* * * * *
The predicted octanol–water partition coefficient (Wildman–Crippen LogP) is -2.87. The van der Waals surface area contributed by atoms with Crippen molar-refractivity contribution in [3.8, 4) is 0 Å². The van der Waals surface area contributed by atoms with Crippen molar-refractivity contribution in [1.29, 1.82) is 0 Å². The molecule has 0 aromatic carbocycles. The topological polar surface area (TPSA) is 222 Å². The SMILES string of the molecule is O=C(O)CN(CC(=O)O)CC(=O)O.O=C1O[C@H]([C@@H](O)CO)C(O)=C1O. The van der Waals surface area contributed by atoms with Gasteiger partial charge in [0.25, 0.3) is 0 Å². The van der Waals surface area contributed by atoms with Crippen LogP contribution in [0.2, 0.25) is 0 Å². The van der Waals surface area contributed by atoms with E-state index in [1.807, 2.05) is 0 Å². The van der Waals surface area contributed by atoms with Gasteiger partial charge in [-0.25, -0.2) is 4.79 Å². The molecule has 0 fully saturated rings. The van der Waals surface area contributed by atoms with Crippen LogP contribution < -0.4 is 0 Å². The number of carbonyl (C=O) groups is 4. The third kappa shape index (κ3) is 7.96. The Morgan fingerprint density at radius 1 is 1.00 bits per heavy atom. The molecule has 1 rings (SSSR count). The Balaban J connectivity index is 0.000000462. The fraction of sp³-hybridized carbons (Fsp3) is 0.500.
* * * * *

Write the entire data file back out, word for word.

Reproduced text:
The predicted octanol–water partition coefficient (Wildman–Crippen LogP) is -2.87. The van der Waals surface area contributed by atoms with Crippen molar-refractivity contribution in [3.8, 4) is 0 Å². The van der Waals surface area contributed by atoms with Crippen molar-refractivity contribution in [1.29, 1.82) is 0 Å². The molecule has 0 aromatic carbocycles. The topological polar surface area (TPSA) is 222 Å². The SMILES string of the molecule is O=C(O)CN(CC(=O)O)CC(=O)O.O=C1O[C@H]([C@@H](O)CO)C(O)=C1O. The van der Waals surface area contributed by atoms with Gasteiger partial charge in [0.25, 0.3) is 0 Å². The van der Waals surface area contributed by atoms with Crippen LogP contribution in [0.2, 0.25) is 0 Å². The van der Waals surface area contributed by atoms with E-state index in [1.807, 2.05) is 0 Å². The van der Waals surface area contributed by atoms with Gasteiger partial charge in [-0.25, -0.2) is 4.79 Å². The molecule has 0 fully saturated rings. The van der Waals surface area contributed by atoms with Crippen LogP contribution < -0.4 is 0 Å². The number of carbonyl (C=O) groups is 4. The third kappa shape index (κ3) is 7.96. The Morgan fingerprint density at radius 1 is 1.00 bits per heavy atom. The molecule has 1 rings (SSSR count). The Balaban J connectivity index is 0.000000462. The fraction of sp³-hybridized carbons (Fsp3) is 0.500.